Taking a Look at the New Tax Law and the Fun Stuff it Offers

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Honestly, it’s not that long ago that the new tax law was codified, and I must have spent three days going through it.

If you are anything like me, you read these things with the thought in your head of “What can I get away with?” Different clients come into my head. Let’s point out all the fun we can have with the new tax law.

I realize that most accountants out there advise an LLC taxed like an S Corporation. The LLC is a better legal entity, and because of its flexibility you can have it taxed pretty much any way that you want. S Corporations were always the professionals go to for all new companies. It saved self-employment tax, and only had one level of taxation.

The new tax law has a complicated and convoluted way of calculating the tax on all pass-throughs. Generally, the first 20 percent of the money made isn’t taxable, only 80 percent is taxable. That is, UNLESS, the amount passing through is $157,000 or more, and then that reduction reduces, eventually to nothing. S Corp doesn’t look so good now.

However, on the C Corporation front, taxes have been reduced to 21 percent. Think really hard about all of the things you give up as an S Corporation owner. If you are a more than 2 percent shareholder of the S Corp, you can’t have any fringe benefits.

I know what you are thinking, and I had the same thing pounded into my head about C Corporations:  double taxation.

Stay with me. Let’s put an example of you owning an S Corporation in which the net income is $100,000.

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About Craig W. Smalley, EA

Craig Smalley

Craig W. Smalley, MST, EA, has been in practice since 1994. He has been admitted to practice before the IRS as an enrolled agent and has a master's in taxation. He is well-versed in US tax law and US Tax Court cases. He specializes in taxation, entity structuring and restructuring, corporations, partnerships, and individual taxation, as well as representation before the IRS regarding negotiations, audits, and appeals. In his many years of practice, he has been exposed to a variety of businesses and has an excellent knowledge of most industries. He is the CEO and co-founder of CWSEAPA PLLC and Tax Crisis Center LLC; both business have locations in Florida, Delaware, and Nevada. Craig is the current Google small business accounting advisor for the Google Small Business Community. He is a contributor to AccountingWEB and Accounting Today, and has had 12 books published on various topics in taxation. His articles have also been featured in the Chicago Tribune, New York Times, Yahoo Finance, Nasdaq, and several other newspapers, periodicals, and magazines. He has been interviewed and been a featured guest on many radio shows and podcasts. Finally, he is the co-host of Tax Avoidance is Legal, which is a nationally broadcast weekly Internet radio show.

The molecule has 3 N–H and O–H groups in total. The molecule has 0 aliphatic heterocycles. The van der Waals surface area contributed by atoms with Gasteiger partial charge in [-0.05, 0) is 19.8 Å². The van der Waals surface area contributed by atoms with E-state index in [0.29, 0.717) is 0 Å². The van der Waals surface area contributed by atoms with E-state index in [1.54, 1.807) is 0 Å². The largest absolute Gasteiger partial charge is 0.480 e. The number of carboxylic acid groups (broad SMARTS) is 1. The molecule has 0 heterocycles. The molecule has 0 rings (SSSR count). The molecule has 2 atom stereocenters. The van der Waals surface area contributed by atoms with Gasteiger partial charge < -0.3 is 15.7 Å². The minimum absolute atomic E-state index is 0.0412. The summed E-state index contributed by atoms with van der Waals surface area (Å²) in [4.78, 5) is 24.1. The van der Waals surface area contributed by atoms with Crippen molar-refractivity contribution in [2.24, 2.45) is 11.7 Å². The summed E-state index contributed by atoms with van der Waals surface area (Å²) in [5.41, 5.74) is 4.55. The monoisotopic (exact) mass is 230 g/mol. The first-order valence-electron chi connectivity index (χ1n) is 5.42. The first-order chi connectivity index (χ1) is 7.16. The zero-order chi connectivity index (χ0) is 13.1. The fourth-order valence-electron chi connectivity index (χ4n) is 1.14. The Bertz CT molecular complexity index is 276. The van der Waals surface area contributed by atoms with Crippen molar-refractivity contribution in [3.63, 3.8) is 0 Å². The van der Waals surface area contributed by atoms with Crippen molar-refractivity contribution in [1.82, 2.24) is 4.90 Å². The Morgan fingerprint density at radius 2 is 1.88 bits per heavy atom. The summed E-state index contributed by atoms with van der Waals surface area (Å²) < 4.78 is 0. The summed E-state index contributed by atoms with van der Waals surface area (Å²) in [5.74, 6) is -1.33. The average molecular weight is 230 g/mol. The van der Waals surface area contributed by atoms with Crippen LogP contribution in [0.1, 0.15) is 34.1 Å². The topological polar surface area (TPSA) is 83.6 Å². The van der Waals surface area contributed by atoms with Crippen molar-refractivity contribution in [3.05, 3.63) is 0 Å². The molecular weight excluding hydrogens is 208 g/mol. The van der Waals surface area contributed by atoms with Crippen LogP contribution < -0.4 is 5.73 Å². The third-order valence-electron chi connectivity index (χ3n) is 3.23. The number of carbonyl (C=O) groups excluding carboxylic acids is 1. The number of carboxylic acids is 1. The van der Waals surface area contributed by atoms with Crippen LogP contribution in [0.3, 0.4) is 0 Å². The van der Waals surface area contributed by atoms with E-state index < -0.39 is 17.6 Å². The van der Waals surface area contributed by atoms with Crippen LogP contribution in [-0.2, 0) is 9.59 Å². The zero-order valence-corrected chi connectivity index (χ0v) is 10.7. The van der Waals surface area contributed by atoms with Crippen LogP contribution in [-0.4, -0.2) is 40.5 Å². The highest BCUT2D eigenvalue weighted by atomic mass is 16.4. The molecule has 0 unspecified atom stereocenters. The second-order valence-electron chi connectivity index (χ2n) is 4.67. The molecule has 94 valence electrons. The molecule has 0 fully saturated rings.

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By jeremyt
Jan 9th 2018 16:56

May need to review the part about commuting benefits... http://www.chicagotribune.com/news/nationworld/politics/ct-gop-tax-bill-...

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Jan 14th 2018 03:12

Benefits under dependent care and education assistance have rules that state the benefits can’t go to owners generally in larger proportion than other employees, was my understanding. If that is no longer the case, then that is great and would make C corporations much more attractive. Proceed with caution and do your research before relying on just an article.

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